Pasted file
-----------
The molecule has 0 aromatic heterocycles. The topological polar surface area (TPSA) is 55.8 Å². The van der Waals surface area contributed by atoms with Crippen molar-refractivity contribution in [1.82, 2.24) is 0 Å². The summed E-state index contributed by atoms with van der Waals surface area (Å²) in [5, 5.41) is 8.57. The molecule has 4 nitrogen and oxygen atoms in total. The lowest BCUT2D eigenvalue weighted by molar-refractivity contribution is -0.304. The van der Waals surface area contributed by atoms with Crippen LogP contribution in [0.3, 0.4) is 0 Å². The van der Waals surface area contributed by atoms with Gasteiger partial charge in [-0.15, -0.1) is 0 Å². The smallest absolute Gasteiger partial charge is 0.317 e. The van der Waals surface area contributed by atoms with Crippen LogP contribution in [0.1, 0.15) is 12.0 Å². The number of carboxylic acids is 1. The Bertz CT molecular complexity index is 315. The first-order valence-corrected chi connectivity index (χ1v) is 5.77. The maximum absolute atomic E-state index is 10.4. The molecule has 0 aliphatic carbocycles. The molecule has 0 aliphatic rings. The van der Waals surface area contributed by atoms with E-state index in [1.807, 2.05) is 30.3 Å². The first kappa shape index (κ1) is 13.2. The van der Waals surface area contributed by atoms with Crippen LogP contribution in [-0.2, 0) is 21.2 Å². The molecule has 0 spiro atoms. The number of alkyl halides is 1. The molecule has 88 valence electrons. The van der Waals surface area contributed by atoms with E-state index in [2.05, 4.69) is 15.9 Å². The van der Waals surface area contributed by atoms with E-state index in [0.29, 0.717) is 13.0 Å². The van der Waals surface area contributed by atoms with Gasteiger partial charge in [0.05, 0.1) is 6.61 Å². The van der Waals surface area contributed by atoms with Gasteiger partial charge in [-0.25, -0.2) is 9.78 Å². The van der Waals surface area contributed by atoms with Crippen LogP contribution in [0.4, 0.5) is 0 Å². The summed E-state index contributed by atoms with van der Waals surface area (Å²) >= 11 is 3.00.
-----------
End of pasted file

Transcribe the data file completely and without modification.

The molecule has 0 aromatic heterocycles. The topological polar surface area (TPSA) is 55.8 Å². The van der Waals surface area contributed by atoms with Crippen molar-refractivity contribution in [1.82, 2.24) is 0 Å². The summed E-state index contributed by atoms with van der Waals surface area (Å²) in [5, 5.41) is 8.57. The molecule has 4 nitrogen and oxygen atoms in total. The lowest BCUT2D eigenvalue weighted by molar-refractivity contribution is -0.304. The van der Waals surface area contributed by atoms with Crippen LogP contribution in [0.3, 0.4) is 0 Å². The van der Waals surface area contributed by atoms with Gasteiger partial charge in [-0.15, -0.1) is 0 Å². The smallest absolute Gasteiger partial charge is 0.317 e. The van der Waals surface area contributed by atoms with Crippen LogP contribution in [0.1, 0.15) is 12.0 Å². The number of carboxylic acids is 1. The Bertz CT molecular complexity index is 315. The first-order valence-corrected chi connectivity index (χ1v) is 5.77. The maximum absolute atomic E-state index is 10.4. The molecule has 0 aliphatic carbocycles. The molecule has 0 aliphatic rings. The van der Waals surface area contributed by atoms with E-state index in [1.807, 2.05) is 30.3 Å². The first kappa shape index (κ1) is 13.2. The van der Waals surface area contributed by atoms with Crippen LogP contribution in [-0.2, 0) is 21.2 Å². The molecule has 0 spiro atoms. The number of alkyl halides is 1. The molecule has 88 valence electrons. The van der Waals surface area contributed by atoms with E-state index in [2.05, 4.69) is 15.9 Å². The van der Waals surface area contributed by atoms with E-state index in [0.29, 0.717) is 13.0 Å². The van der Waals surface area contributed by atoms with Gasteiger partial charge in [0.05, 0.1) is 6.61 Å². The van der Waals surface area contributed by atoms with Gasteiger partial charge in [-0.25, -0.2) is 9.78 Å². The van der Waals surface area contributed by atoms with Crippen LogP contribution in [0.4, 0.5) is 0 Å². The summed E-state index contributed by atoms with van der Waals surface area (Å²) >= 11 is 3.00.